Got it, But What Should My Asset Allocation Be?
So how much is best for you to put in stocks versus bonds. This comes down to how long until you will retire (time horizon), and how well you sleep at night when markets take a big dip (risk tolerance). In general, you can use your age as a proxy for how much to keep in bonds (the rest to stocks). So, if you are 30 years of age, you’d have 30% in bond funds and 70% in stock funds. Just know that if you don’t care about big market ups and downs, having more in stocks is the way to go. If market dips freak you out, hold less in stocks. Also, with people living 30+ years in retirement, a 70-year-old may want to hold more in stocks than the rule of thumb of 30% (maybe 40% or even 50% to stocks) if they are comfortable with this.

Our online risk questionnaire will give you a score and you can line-up with one of our model portfolios to either select it or use the model allocations to help you determine how you want to adjust with a portfolio you create on your own.

Okay, I Know My Desired Asset Allocation, but Which Funds to Choose?
For stocks, most people will want to consider having a big chunk in Large Cap stock funds and a smaller chunk in mid-cap, small-cap, international and/or emerging markets. In Bonds, intermediate, inflation-protected, and short-term could make sense. Now figuring this out to select your funds might sound hard and intimidating.

While you do need to think about what’s right for you, let’s look at ShareBuilder 401k’s Balanced Portfolio in Q2 2021 to see what these investment experts are doing. This portfolio is a 50% stock fund, and 50% bond fund asset allocation as follows:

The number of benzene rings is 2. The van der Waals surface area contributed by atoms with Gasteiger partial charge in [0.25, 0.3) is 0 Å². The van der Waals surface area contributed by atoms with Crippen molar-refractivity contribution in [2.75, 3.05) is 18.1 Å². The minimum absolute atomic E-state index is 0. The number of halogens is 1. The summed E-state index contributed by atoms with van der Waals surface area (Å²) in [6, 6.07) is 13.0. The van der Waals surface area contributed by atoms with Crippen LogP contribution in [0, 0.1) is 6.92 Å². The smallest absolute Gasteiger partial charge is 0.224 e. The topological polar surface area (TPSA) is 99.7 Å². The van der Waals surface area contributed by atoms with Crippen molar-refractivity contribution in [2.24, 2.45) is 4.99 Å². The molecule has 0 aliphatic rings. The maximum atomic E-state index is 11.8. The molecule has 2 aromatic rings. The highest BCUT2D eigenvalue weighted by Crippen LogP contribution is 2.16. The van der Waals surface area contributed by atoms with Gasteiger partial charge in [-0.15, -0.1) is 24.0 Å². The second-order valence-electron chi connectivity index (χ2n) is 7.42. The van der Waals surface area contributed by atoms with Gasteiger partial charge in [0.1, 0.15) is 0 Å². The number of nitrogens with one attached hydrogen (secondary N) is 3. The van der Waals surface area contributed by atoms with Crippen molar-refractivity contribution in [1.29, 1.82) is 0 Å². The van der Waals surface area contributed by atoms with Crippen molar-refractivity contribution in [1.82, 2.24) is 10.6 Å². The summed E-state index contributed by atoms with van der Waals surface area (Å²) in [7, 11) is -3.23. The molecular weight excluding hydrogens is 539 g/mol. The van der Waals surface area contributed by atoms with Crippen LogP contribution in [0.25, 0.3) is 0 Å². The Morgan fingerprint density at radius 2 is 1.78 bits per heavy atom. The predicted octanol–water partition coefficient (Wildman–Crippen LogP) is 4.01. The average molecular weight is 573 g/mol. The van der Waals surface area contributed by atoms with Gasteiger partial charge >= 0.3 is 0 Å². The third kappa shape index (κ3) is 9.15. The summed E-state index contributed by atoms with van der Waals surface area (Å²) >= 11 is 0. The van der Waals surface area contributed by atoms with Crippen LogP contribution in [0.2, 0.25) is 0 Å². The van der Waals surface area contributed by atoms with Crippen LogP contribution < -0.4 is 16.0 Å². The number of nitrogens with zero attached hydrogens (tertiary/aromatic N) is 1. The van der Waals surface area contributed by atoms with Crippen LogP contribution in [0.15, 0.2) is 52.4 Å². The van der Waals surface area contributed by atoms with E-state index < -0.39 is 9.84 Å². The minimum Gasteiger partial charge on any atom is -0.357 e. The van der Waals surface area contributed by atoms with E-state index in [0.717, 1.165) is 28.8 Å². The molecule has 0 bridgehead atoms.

Stock Funds Allocation
Large Cap Value – Vanguard’s VTV 18%
International – Vanguard’s VEA 10%
Large Cap Growth – Vanguard’s VUG 10%
Mid-Cap – Vanguard’s VO 6%
Small Cap – Schwab's SCHA 4%
Emerging Markets – Vanguard's VWO 2%

In stocks, you can see the pros are putting 28% in Large Cap options weighted more to Value (dividend paying stocks) than Growth. A balanced model like this is looking to emphasize income over growth and a “medium” volatility. So more volatile options like Mid-Cap, Emerging, Small-Cap, Emerging Markets are much smaller in the allocation than the Large Cap Value. (FYI, an aggressive model portfolio would up the overall allocation in stocks to 90%- 100% and have more in Growth than Value).

Bond Funds Allocation
Intermediate Bonds – Vanguard’s BND 39%
Short-term Treasuries – Schwab’s SCHO 6%
Inflation-Protected – Vanguard’s VTIP 5%

In Bonds, again, given the objective of a balanced model portfolio, the intermediate bonds take the majority of the bond holdings while short-term and inflation options the minority.

As mentioned above, if getting educated and choosing funds on your own is something that you are comfortable, go for it and maybe do some added reading and/or talk to an investment expert to fine tune your portfolio. If figuring all this out sounds like too much effort or you don’t want to take this on, simply pick the model portfolio that fits you, then check in every year to ensure it still does and keep contributing through the ups and downs. Over time, we think you’ll find you are on a sound road to financial independence.